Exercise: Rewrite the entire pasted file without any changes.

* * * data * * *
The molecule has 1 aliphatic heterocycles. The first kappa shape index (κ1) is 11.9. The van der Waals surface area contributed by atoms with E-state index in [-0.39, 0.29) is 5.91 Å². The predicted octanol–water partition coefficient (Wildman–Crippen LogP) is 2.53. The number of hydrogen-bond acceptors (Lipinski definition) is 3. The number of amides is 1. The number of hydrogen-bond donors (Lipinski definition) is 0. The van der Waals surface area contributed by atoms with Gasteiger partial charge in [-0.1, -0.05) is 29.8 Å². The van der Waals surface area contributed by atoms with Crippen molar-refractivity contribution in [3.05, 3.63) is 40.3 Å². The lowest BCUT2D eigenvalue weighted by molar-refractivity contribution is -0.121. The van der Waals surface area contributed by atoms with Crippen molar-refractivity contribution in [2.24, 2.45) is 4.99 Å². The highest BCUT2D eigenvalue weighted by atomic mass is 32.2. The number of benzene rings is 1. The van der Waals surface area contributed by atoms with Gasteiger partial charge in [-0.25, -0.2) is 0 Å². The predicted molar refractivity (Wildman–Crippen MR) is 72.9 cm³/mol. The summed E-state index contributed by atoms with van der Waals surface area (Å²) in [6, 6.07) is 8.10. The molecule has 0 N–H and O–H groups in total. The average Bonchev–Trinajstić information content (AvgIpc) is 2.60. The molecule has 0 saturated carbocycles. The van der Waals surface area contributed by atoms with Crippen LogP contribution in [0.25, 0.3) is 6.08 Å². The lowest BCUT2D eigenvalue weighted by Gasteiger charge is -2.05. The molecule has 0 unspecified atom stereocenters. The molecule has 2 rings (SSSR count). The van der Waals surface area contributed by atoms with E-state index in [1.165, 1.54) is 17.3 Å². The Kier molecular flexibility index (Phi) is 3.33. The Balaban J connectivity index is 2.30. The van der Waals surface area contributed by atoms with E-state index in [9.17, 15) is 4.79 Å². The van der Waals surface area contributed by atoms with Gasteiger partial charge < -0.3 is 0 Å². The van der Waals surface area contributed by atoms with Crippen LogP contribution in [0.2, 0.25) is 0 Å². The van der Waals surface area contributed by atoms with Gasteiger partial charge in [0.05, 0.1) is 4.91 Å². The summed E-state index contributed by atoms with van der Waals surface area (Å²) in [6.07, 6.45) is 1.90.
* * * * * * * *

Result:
The molecule has 1 aliphatic heterocycles. The first kappa shape index (κ1) is 11.9. The van der Waals surface area contributed by atoms with E-state index in [-0.39, 0.29) is 5.91 Å². The predicted octanol–water partition coefficient (Wildman–Crippen LogP) is 2.53. The number of hydrogen-bond acceptors (Lipinski definition) is 3. The number of amides is 1. The number of hydrogen-bond donors (Lipinski definition) is 0. The van der Waals surface area contributed by atoms with Gasteiger partial charge in [-0.1, -0.05) is 29.8 Å². The van der Waals surface area contributed by atoms with Crippen molar-refractivity contribution in [3.05, 3.63) is 40.3 Å². The lowest BCUT2D eigenvalue weighted by molar-refractivity contribution is -0.121. The van der Waals surface area contributed by atoms with Crippen molar-refractivity contribution in [2.24, 2.45) is 4.99 Å². The highest BCUT2D eigenvalue weighted by atomic mass is 32.2. The number of benzene rings is 1. The van der Waals surface area contributed by atoms with Gasteiger partial charge in [-0.25, -0.2) is 0 Å². The predicted molar refractivity (Wildman–Crippen MR) is 72.9 cm³/mol. The summed E-state index contributed by atoms with van der Waals surface area (Å²) in [6, 6.07) is 8.10. The molecule has 0 N–H and O–H groups in total. The average Bonchev–Trinajstić information content (AvgIpc) is 2.60. The molecule has 0 saturated carbocycles. The van der Waals surface area contributed by atoms with Crippen LogP contribution in [0.25, 0.3) is 6.08 Å². The lowest BCUT2D eigenvalue weighted by Gasteiger charge is -2.05. The molecule has 0 unspecified atom stereocenters. The molecule has 2 rings (SSSR count). The van der Waals surface area contributed by atoms with E-state index in [1.165, 1.54) is 17.3 Å². The Kier molecular flexibility index (Phi) is 3.33. The Balaban J connectivity index is 2.30. The van der Waals surface area contributed by atoms with E-state index in [9.17, 15) is 4.79 Å². The van der Waals surface area contributed by atoms with Gasteiger partial charge < -0.3 is 0 Å². The van der Waals surface area contributed by atoms with Crippen LogP contribution in [0.2, 0.25) is 0 Å². The van der Waals surface area contributed by atoms with Gasteiger partial charge in [0.05, 0.1) is 4.91 Å². The summed E-state index contributed by atoms with van der Waals surface area (Å²) in [6.07, 6.45) is 1.90.